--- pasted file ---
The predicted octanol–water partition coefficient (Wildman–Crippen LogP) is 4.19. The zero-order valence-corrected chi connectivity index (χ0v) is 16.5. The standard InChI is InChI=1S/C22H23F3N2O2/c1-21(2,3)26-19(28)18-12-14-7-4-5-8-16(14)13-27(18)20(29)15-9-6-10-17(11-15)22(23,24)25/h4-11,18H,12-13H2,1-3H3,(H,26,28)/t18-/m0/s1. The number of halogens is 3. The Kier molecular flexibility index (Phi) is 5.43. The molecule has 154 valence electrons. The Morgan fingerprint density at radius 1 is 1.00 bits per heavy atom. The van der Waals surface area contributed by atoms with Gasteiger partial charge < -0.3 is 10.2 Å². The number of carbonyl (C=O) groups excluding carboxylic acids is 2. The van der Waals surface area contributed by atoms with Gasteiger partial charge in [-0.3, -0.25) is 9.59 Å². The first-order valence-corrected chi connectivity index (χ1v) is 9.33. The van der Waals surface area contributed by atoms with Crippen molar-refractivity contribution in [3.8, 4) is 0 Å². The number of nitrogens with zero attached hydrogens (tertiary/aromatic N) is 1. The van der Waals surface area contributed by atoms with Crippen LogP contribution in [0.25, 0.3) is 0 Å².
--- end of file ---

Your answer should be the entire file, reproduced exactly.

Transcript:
The predicted octanol–water partition coefficient (Wildman–Crippen LogP) is 4.19. The zero-order valence-corrected chi connectivity index (χ0v) is 16.5. The standard InChI is InChI=1S/C22H23F3N2O2/c1-21(2,3)26-19(28)18-12-14-7-4-5-8-16(14)13-27(18)20(29)15-9-6-10-17(11-15)22(23,24)25/h4-11,18H,12-13H2,1-3H3,(H,26,28)/t18-/m0/s1. The number of halogens is 3. The Kier molecular flexibility index (Phi) is 5.43. The molecule has 154 valence electrons. The Morgan fingerprint density at radius 1 is 1.00 bits per heavy atom. The van der Waals surface area contributed by atoms with Gasteiger partial charge < -0.3 is 10.2 Å². The number of carbonyl (C=O) groups excluding carboxylic acids is 2. The van der Waals surface area contributed by atoms with Gasteiger partial charge in [-0.3, -0.25) is 9.59 Å². The first-order valence-corrected chi connectivity index (χ1v) is 9.33. The van der Waals surface area contributed by atoms with Crippen molar-refractivity contribution in [3.8, 4) is 0 Å². The number of nitrogens with zero attached hydrogens (tertiary/aromatic N) is 1. The van der Waals surface area contributed by atoms with Crippen LogP contribution in [0.25, 0.3) is 0 Å².